Comparison of CAR T-cell expansion, persistence, inflammatory markers, and cytokine values across 3 Pediatric Oncology Branch clinical trials. (A-B) Peak CAR T-cell expansion in the PB displayed as absolute CAR T cells and peak percentage of CAR T cells in the bone marrow, respectively, evaluated in responders across the 3 trials. (C) Persistence of CAR T cells in the PB as measured by flow cytometry. (D-E) Comparison of peak CRP and ferritin values across trials. (F-N) Comparison of peak serum cytokine values of tumor necrosis factor α, IL2, IL1B, IL4, IL12p70, IFNγ, IL6, IL8, and GM-CSF across all 3 trials. (O-S) Comparison of peak serum cytokine values of IL10, IL18, macrophage inflammatory protein-1 (MIP1)α, IL15, and IL13 between CD19/22 and CD22 CAR patients. *P > .01 to < .05; **P > .001 to < .01; ***P > .0001 to < .001; ****P < .0001.

Figure 2.

Comparison of CAR T-cell expansion, persistence, inflammatory markers, and cytokine values across 3 Pediatric Oncology Branch clinical trials. (A-B) Peak CAR T-cell expansion in the PB displayed as absolute CAR T cells and peak percentage of CAR T cells in the bone marrow, respectively, evaluated in responders across the 3 trials. (C) Persistence of CAR T cells in the PB as measured by flow cytometry. (D-E) Comparison of peak CRP and ferritin values across trials. (F-N) Comparison of peak serum cytokine values of tumor necrosis factor α, IL2, IL1B, IL4, IL12p70, IFNγ, IL6, IL8, and GM-CSF across all 3 trials. (O-S) Comparison of peak serum cytokine values of IL10, IL18, macrophage inflammatory protein-1 (MIP1)α, IL15, and IL13 between CD19/22 and CD22 CAR patients. *P > .01 to < .05; **P > .001 to < .01; ***P > .0001 to < .001; ****P < .0001.

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Reverse translational investigations

Comparison of CD19.22.BBζ CARs expressed downstream of MSCV and EF1α promoters

Given the equivalent structure of the hinge, transmembrane, and costimulatory domains across both vectors, the limited expansion and shorter persistence of CD19.22.BBζ CAR T cells compared with CD22.BBζ CAR T cells was unexpected. As the clinically generated CD19.22.BBζ CAR was expressed downstream of the retroviral MSCV promoter and CD22.BBζ was expressed downstream from the EF1α promoter, and previous studies have shown that CAR expression/function can be altered by the promoter,32,33 we compared MSCV-CD19.22.BBζ to EF1α-CD19.22.BBζ using identical manufacturing for vector and CAR T cells.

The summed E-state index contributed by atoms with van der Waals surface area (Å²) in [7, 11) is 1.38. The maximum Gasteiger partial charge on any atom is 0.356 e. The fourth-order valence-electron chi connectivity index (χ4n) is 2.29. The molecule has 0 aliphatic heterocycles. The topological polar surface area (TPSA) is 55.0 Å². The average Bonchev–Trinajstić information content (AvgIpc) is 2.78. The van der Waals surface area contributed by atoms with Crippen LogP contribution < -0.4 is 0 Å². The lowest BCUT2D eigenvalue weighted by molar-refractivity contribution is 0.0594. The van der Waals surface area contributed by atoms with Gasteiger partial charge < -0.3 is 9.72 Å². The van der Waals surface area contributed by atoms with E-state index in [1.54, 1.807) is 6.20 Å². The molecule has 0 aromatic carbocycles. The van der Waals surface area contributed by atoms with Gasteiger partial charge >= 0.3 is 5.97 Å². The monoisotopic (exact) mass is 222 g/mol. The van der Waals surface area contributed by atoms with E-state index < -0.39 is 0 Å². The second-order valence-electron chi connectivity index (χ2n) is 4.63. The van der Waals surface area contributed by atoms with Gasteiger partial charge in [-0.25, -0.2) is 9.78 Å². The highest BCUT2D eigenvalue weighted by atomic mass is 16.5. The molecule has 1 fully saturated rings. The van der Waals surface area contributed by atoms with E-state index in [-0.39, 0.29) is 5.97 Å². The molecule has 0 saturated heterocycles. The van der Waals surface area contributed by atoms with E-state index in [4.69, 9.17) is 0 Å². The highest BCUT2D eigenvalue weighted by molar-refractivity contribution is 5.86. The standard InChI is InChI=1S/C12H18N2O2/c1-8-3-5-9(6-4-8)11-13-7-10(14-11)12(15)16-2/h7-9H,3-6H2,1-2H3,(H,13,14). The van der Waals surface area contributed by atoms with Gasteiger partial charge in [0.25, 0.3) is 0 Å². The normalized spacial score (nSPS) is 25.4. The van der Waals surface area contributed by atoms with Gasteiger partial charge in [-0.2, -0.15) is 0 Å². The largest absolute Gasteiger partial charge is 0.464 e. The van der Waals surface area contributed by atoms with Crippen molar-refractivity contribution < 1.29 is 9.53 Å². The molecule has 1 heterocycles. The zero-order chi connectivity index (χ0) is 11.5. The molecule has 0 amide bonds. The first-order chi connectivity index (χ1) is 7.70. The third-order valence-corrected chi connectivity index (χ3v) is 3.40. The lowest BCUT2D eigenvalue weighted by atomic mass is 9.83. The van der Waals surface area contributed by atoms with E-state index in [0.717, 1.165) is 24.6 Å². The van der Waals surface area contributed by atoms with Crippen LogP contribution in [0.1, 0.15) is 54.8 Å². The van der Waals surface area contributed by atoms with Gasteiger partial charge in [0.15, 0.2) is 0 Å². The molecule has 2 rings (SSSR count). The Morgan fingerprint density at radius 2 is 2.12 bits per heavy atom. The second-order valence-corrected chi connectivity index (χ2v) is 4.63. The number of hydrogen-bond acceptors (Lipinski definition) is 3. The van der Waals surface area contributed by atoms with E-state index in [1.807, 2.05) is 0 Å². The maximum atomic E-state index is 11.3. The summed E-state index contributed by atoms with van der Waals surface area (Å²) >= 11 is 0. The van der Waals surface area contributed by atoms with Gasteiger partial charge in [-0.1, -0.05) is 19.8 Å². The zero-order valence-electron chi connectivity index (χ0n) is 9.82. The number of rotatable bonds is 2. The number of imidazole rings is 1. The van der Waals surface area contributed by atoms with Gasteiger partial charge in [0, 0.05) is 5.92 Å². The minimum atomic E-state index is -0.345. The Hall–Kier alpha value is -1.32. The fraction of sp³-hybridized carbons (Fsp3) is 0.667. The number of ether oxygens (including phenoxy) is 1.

Although T-cell transduction across a large range of vector doses (2.5e6-2.5e9 ng/mL P24) was substantially higher for MSCV-CD19.22.BBζ than EF1α-CD19.22.BBζ constructs (P < .01; supplemental Figure 4A), the relative transduction of CD4 and CD8 T cells was equivalent (supplemental Figure 4B). Notably, IFNγ and IL2 secretion by MSCV-CD19.22.BBζ and EF1α-CD19.22.BBζ in response to CD19+ NALM6 ALL line over the course of 72 hours was equivalent (Figure 3A). Moreover, both MSCV-CD19.22.BBζ and EF1α-CD19.22.BBζ CAR T cells were able to eradicate CD19+CD22+ and CD19+CD22neg ALL engrafted in NSG mice during the 6-week experiment (nonsignificant; Figure 3B). This was associated with an absence of GFP+ NALM6 leukemic cells in either BM or spleen at day 42 (supplemental Figure 4C and data not shown), a similar percentage of human CD3+ T cells, and cell surface detection of both CD19- and CD22-scFv moieties (supplemental Figure 4C-D). Although cell surface detection of CD19- and CD22-scFv moieties trended toward a lower level in mice treated with MSCV-CD19.22.BBζ CAR T cells, differences were not significant (supplemental Figure 4D). Importantly, a high percentage of CAR-expressing CD8+ T cells exhibited an exhaustion phenotype at day 42, as monitored by PD1 and Tim3 expression, and this phenotype was detected irrespective of whether the CAR was expressed under the control of the MSCV or EF1α promoter (supplemental Figure 5A-B).

Figure 3.

Efficacy of MSCV-CD19.22.BBζ CAR and EF1α-CD19.22.BBζ CAR constructs. (A) Cytokine production by EF1α-CD19.22.BBζ and MSCV-CD19.22.BBζ CAR T cells was evaluated on coculture with the indicated CD19+CD22+, CD19+CD22, CD19CD22+, and CD19CD22 NALM6 leukemia lines. Cocultures were performed at a 1:1 effector/target ratio, and cytokines were monitored at 1-, 3-, 6-, 12-, 18-, 24-, 30-, 36-, 42-, 48-, 60-, and 72-hour time points on a TECAN EVO 100 robotic system. Data are representative of CAR T cells from 1 of 3 individual donors. (B) Luciferase-transduced NALM6 cells (1e6) were injected IV via tail vein into NSG mice on day 0. CAR T cells were injected at day 3, and leukemia growth was evaluated at the indicated time points by bioluminescent imaging. Quantification of bioluminescence at each time point is shown for each individual mouse (bottom graphs, P > .05). Cell surface CD19 CAR expression was evaluated using either a phycoerythrin (PE)-labeled monoclonal anti-FMC63 scFv antibody (Acro) or allophycocyanin (APC)-labeled monoclonal anti-FMC63 scFv antibody.44 CD22 CAR expression was monitored by staining with a recombinant human siglec-2/CD22 Fc chimera protein (R&D) followed by incubation with a PE- or APC-conjugated goat–anti-human immunoglobulin G (Jackson ImmunoResearch).